• Linda Burney strikes a pose as her portrait was unveiled at Parliament House. (AAP)Source: AAP
A painting of the proud Wiradjuri woman takes a permanent place in Canberra’s Parliament House.
NITV Staff Writer

13 Feb 2019 - 1:45 PM  UPDATED 13 Feb 2019 - 1:45 PM

An “inspiration” was how Bill Shorten described the first Aboriginal woman elected to Australia’s House of Representatives.

The Opposition Leader said he saw “a story of hope” when he looked at the new official portrait of Labor MP Linda Burney, which was unveiled at Parliament House in Canberra on Wednesday morning.

“As a little girl she was taught, in her words, that she was descended from people who are as close to the stone age as possible,” Mr Shorten said.

“The fact that it has taken 119 years to unveil a portrait of an Aboriginal woman as a member of parliament is embarrassing.”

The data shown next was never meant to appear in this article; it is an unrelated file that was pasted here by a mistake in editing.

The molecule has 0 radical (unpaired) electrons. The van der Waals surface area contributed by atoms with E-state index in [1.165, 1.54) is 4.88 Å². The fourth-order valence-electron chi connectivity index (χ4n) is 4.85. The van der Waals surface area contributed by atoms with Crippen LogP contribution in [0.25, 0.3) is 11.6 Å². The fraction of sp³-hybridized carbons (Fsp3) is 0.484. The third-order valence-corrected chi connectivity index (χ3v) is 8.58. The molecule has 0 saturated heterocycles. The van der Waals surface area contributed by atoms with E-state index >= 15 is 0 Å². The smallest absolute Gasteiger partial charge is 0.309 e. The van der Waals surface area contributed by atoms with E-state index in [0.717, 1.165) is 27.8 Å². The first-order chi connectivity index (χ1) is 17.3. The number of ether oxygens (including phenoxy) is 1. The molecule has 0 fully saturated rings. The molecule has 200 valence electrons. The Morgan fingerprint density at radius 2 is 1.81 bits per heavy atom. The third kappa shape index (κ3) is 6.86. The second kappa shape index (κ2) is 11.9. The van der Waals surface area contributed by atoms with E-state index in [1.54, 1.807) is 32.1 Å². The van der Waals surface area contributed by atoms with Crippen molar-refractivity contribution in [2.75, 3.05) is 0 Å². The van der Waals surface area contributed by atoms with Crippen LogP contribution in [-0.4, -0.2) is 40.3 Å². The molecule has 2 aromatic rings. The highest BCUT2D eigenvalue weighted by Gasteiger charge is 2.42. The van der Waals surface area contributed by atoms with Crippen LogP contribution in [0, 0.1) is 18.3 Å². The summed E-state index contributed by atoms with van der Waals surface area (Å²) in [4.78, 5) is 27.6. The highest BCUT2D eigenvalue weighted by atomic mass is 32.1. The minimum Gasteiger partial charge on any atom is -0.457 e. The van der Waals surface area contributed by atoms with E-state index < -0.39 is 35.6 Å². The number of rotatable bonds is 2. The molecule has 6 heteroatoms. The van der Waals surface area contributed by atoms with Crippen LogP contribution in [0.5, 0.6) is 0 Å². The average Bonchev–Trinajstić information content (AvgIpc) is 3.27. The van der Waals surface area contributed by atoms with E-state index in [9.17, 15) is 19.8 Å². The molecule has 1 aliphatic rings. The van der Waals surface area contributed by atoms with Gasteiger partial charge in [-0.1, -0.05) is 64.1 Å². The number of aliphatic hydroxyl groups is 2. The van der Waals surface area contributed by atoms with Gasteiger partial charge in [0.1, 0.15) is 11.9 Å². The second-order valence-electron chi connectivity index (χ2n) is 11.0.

The member for Barton’s portrait, painted by New South Wales artist Jude Rae, was commissioned for Parliament’s Historic Memorials Collection in recognition of her election.

It will hang alongside other paintings of significant firsts in Australia’s parliament including the first woman elected, Dame Enid Lyons; and the first Indigenous man elected, Senator Neville Bonner.

Ms Burney said she was “humbled” by the portrait unveiling.

"This is not just about a portrait of me, this is about those who have come before me and those who will come after,” she said.

"Young men and women from both Aboriginal and non-Aboriginal backgrounds understand what that election means."

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“I was born at a time when the Australian Government knew how many sheep there were, but not how many Aboriginal people. I was 10-years-old before the ‘67 referendum fixed that. The first decade of my life was spent as a non-citizen.”